• A Climate Backlash: Comparing Populist Parties’ Climate Policies in Denmark, Finland, and Sweden

    The rise of authoritarian populism has disrupted the patterns of party competition in many Western societies. Related to this development, the current debates in the United States and European Union illustrate how empirical science on climate change may become intensely politicized, and all ambitious climate policies challenged in the contemporary political landscape. We set out an analytical framework with three ideal types of political strategies for opposing climate policies: climate science denialism, climate policy nationalism, and climate policy conservativism. Empirically, the article investigates populist resistance to ambitious climate change policy in the Nordic context, where countries have sought to assume global leadership in climate politics and have considerable public support for climate action. In an analysis of the evolving positions of populist parties in Denmark, Finland, and Sweden in recent elections, the article sheds light on the interconnection between populism and climate change policy.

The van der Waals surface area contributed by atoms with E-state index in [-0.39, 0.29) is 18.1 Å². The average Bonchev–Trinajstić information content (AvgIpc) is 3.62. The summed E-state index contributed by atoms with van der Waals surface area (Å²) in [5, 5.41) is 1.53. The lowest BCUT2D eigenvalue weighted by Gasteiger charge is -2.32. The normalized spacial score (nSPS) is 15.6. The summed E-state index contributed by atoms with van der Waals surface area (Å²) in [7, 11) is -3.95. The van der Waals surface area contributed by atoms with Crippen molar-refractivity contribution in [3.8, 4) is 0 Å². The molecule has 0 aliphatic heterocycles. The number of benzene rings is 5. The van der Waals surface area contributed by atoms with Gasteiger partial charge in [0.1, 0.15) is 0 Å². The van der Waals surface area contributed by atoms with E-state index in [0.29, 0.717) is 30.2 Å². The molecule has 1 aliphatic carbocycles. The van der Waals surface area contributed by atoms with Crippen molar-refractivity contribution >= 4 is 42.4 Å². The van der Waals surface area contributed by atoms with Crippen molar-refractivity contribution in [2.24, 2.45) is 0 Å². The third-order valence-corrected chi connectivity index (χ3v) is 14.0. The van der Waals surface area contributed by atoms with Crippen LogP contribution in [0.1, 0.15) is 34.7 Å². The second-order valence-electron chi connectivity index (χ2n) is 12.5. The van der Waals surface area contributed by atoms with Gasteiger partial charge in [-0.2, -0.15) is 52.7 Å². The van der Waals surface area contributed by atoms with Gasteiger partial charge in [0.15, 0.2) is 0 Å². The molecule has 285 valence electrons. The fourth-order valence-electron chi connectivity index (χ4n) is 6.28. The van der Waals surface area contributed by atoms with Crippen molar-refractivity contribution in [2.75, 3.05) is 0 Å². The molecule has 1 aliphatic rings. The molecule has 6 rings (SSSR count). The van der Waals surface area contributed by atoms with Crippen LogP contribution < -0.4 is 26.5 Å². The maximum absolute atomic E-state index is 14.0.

• China’s Blue Economy: A State Project of Modernisation

    The blue economy is a globally emerging concept for ocean governance that seeks to tap the economic potential of the oceans in environmentally sustainable ways. Yet, understanding and implementation of particular visions of the blue economy in specific regions diverge according to national and other contexts. Drawing on a discourse analysis of Chinese language documents, this article assesses how the blue economy has been conceptualised in Chinese state policy and discourse. Part of a state ideology and practice of modernisation that is defined in terms of rejuvenation under a strong state, the blue economy in China is seen as an opportunity to promote modernisation from overlapping economic, geopolitical and ecological perspectives and actions. China’s distinctive model for the blue economy presents emerging challenges for global ocean governance.